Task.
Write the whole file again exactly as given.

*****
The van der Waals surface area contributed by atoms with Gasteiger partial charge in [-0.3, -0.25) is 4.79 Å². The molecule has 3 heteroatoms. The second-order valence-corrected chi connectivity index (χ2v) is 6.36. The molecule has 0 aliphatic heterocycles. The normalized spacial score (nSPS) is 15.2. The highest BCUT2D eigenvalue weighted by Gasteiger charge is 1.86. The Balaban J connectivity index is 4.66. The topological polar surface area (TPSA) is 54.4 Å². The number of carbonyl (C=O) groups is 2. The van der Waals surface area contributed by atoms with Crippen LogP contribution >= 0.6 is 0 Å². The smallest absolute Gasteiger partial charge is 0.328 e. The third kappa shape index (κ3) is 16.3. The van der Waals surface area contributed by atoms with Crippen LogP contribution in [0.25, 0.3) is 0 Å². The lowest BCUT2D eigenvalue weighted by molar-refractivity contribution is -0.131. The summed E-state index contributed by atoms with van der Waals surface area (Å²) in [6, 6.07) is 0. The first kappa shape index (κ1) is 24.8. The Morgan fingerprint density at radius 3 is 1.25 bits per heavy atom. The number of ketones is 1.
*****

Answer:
The van der Waals surface area contributed by atoms with Gasteiger partial charge in [-0.3, -0.25) is 4.79 Å². The molecule has 3 heteroatoms. The second-order valence-corrected chi connectivity index (χ2v) is 6.36. The molecule has 0 aliphatic heterocycles. The normalized spacial score (nSPS) is 15.2. The highest BCUT2D eigenvalue weighted by Gasteiger charge is 1.86. The Balaban J connectivity index is 4.66. The topological polar surface area (TPSA) is 54.4 Å². The number of carbonyl (C=O) groups is 2. The van der Waals surface area contributed by atoms with Crippen LogP contribution >= 0.6 is 0 Å². The smallest absolute Gasteiger partial charge is 0.328 e. The third kappa shape index (κ3) is 16.3. The van der Waals surface area contributed by atoms with Crippen LogP contribution in [0.25, 0.3) is 0 Å². The lowest BCUT2D eigenvalue weighted by molar-refractivity contribution is -0.131. The summed E-state index contributed by atoms with van der Waals surface area (Å²) in [6, 6.07) is 0. The first kappa shape index (κ1) is 24.8. The Morgan fingerprint density at radius 3 is 1.25 bits per heavy atom. The number of ketones is 1.